# Direct sum and Isomorphisms

• October 28th 2010, 08:07 AM
mathbeginner
Direct sum and Isomorphisms
Prove that if V = M (Direct sum) N, then
V/M (Isomorphisms.) N. Hint: Restrict the quotient mapping V /M to N and the kernel and image of the restricted mapping.

plx help(Crying)
• October 28th 2010, 07:58 PM
tonio
Quote:

Originally Posted by mathbeginner
Prove that if V = M (Direct sum) N, then
V/M (Isomorphisms.) N. Hint: Restrict the quotient mapping V /M to N and the kernel and image of the restricted mapping.

plx help(Crying)

As any $v\in V$ has a unique expression as $v=m_v+n_v\,,\,\,m_v\in M\,,\,n_v\in N$ , define $f:V\to N$ by $f(v=m_v+n_v):= n_v$

Uniqueness of expression gives you that f is well defined, and now just prove that f is an isomorphism of vec. spaces.

Tonio

Pd. Of course, f is NOT an isomorphism! You need to find its kernel and use the fist isomorphism theorem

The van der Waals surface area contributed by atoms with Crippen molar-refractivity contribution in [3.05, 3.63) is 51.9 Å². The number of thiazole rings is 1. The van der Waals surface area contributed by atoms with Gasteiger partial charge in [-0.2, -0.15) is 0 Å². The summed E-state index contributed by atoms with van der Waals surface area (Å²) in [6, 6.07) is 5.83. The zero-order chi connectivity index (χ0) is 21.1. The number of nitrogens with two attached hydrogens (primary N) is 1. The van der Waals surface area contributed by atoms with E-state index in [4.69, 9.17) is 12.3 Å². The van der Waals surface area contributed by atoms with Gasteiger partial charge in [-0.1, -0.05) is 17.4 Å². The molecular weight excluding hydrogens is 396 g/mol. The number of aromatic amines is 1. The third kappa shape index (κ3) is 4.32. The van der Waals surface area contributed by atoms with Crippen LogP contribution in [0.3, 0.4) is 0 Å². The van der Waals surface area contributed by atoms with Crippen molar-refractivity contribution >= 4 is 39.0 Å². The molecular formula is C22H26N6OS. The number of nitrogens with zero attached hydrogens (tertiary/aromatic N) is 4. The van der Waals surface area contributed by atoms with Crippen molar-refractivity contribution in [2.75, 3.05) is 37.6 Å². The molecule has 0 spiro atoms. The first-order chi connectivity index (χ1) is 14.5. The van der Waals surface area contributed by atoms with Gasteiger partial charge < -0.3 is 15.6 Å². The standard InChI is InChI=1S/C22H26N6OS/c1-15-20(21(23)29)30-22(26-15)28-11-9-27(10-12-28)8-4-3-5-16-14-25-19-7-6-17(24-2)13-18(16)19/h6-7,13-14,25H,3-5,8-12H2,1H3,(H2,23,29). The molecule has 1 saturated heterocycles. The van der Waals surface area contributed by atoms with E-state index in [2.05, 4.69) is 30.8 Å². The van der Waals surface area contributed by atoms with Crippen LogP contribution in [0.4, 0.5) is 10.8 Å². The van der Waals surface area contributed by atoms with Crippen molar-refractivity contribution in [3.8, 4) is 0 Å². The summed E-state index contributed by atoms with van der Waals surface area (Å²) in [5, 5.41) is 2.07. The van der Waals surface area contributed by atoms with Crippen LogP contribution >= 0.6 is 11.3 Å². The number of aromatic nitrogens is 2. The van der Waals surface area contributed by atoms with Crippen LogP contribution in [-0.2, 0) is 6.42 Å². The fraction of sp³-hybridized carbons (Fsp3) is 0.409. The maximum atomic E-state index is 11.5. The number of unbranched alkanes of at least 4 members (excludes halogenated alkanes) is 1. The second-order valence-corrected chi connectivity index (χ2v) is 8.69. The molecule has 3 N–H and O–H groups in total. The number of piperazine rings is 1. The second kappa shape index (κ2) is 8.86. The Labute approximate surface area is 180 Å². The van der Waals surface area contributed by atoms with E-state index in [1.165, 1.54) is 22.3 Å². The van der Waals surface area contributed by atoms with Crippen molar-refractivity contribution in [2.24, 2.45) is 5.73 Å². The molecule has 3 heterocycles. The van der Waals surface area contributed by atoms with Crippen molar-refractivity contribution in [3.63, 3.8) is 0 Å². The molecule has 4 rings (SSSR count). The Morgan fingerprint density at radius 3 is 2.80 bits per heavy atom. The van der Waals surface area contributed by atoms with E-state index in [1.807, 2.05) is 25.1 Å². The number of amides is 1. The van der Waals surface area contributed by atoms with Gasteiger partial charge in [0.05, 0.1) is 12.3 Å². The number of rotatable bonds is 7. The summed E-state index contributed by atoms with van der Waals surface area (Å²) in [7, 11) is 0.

• October 28th 2010, 08:22 PM
Drexel28
Quote:

Originally Posted by mathbeginner
Prove that if V = M (Direct sum) N, then
V/M (Isomorphisms.) N. Hint: Restrict the quotient mapping V /M to N and the kernel and image of the restricted mapping.

plx help(Crying)

Assuming you're working with F.D. vec. spaces if you only need to show that they are isomorphic and you need not exhibit the isomorphism why not note that if $\{y_1,\cdots,y_n\}$ is a basis for $\mathcal{N}$ then $y_1+\mathcal{M},\cdots,y_n+\mathcal{M}$ is a basis for $\mathcal{V}/\mathcal{M}$. In particular, $\dim \mathcal{V}/\mathcal{M}=n=\dim\mathcal{N}$ and so they are evidently isomorphic.
• October 28th 2010, 09:50 PM
manygrams
Would you happen to be a uOttawa student? I have that same question on an assignment of mine